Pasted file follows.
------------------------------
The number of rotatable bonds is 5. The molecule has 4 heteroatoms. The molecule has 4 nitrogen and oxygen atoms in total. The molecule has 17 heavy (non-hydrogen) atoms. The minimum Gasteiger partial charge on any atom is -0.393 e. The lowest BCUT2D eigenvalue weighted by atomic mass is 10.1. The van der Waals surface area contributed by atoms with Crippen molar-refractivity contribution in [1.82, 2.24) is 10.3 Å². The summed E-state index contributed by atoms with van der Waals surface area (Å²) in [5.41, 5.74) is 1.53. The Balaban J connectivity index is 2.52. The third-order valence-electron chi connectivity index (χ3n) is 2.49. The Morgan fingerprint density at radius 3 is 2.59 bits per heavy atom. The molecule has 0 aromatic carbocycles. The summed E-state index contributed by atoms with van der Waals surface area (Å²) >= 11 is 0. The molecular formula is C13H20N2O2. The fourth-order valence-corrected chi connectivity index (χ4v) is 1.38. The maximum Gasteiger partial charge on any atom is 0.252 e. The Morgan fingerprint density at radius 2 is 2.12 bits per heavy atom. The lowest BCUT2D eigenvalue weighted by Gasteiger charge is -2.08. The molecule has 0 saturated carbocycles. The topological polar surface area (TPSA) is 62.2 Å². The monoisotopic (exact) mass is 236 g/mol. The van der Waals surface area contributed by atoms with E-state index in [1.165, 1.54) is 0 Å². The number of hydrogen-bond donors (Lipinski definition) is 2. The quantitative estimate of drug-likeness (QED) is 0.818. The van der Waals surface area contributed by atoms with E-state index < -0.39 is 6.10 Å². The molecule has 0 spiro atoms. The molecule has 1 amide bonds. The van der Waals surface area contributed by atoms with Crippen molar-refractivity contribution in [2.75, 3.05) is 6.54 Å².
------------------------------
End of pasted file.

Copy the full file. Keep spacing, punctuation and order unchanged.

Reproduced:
The number of rotatable bonds is 5. The molecule has 4 heteroatoms. The molecule has 4 nitrogen and oxygen atoms in total. The molecule has 17 heavy (non-hydrogen) atoms. The minimum Gasteiger partial charge on any atom is -0.393 e. The lowest BCUT2D eigenvalue weighted by atomic mass is 10.1. The van der Waals surface area contributed by atoms with Crippen molar-refractivity contribution in [1.82, 2.24) is 10.3 Å². The summed E-state index contributed by atoms with van der Waals surface area (Å²) in [5.41, 5.74) is 1.53. The Balaban J connectivity index is 2.52. The third-order valence-electron chi connectivity index (χ3n) is 2.49. The Morgan fingerprint density at radius 3 is 2.59 bits per heavy atom. The molecule has 0 aromatic carbocycles. The summed E-state index contributed by atoms with van der Waals surface area (Å²) >= 11 is 0. The molecular formula is C13H20N2O2. The fourth-order valence-corrected chi connectivity index (χ4v) is 1.38. The maximum Gasteiger partial charge on any atom is 0.252 e. The Morgan fingerprint density at radius 2 is 2.12 bits per heavy atom. The lowest BCUT2D eigenvalue weighted by Gasteiger charge is -2.08. The molecule has 0 saturated carbocycles. The topological polar surface area (TPSA) is 62.2 Å². The monoisotopic (exact) mass is 236 g/mol. The van der Waals surface area contributed by atoms with E-state index in [1.165, 1.54) is 0 Å². The number of hydrogen-bond donors (Lipinski definition) is 2. The quantitative estimate of drug-likeness (QED) is 0.818. The van der Waals surface area contributed by atoms with E-state index < -0.39 is 6.10 Å². The molecule has 0 spiro atoms. The molecule has 1 amide bonds. The van der Waals surface area contributed by atoms with Crippen molar-refractivity contribution in [2.75, 3.05) is 6.54 Å².